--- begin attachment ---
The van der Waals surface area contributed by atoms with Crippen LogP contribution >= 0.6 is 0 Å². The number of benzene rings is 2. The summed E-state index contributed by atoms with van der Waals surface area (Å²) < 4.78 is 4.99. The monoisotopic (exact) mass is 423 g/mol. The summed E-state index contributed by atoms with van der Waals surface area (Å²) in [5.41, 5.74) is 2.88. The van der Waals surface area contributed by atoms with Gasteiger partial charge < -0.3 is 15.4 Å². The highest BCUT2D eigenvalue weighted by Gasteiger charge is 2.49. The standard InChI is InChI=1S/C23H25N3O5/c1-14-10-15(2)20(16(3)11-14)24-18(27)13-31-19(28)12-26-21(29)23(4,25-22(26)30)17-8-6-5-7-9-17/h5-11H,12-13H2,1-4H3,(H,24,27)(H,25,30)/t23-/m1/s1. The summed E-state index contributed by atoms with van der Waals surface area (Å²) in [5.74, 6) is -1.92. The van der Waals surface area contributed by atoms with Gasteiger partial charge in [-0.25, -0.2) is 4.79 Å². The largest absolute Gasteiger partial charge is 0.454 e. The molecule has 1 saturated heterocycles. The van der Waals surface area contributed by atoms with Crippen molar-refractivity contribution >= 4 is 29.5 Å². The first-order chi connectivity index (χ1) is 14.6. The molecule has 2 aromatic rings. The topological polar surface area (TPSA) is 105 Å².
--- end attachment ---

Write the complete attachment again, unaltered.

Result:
The van der Waals surface area contributed by atoms with Crippen LogP contribution >= 0.6 is 0 Å². The number of benzene rings is 2. The summed E-state index contributed by atoms with van der Waals surface area (Å²) < 4.78 is 4.99. The monoisotopic (exact) mass is 423 g/mol. The summed E-state index contributed by atoms with van der Waals surface area (Å²) in [5.41, 5.74) is 2.88. The van der Waals surface area contributed by atoms with Gasteiger partial charge < -0.3 is 15.4 Å². The highest BCUT2D eigenvalue weighted by Gasteiger charge is 2.49. The standard InChI is InChI=1S/C23H25N3O5/c1-14-10-15(2)20(16(3)11-14)24-18(27)13-31-19(28)12-26-21(29)23(4,25-22(26)30)17-8-6-5-7-9-17/h5-11H,12-13H2,1-4H3,(H,24,27)(H,25,30)/t23-/m1/s1. The summed E-state index contributed by atoms with van der Waals surface area (Å²) in [5.74, 6) is -1.92. The van der Waals surface area contributed by atoms with Gasteiger partial charge in [-0.25, -0.2) is 4.79 Å². The largest absolute Gasteiger partial charge is 0.454 e. The molecule has 1 saturated heterocycles. The van der Waals surface area contributed by atoms with Crippen molar-refractivity contribution >= 4 is 29.5 Å². The first-order chi connectivity index (χ1) is 14.6. The molecule has 2 aromatic rings. The topological polar surface area (TPSA) is 105 Å².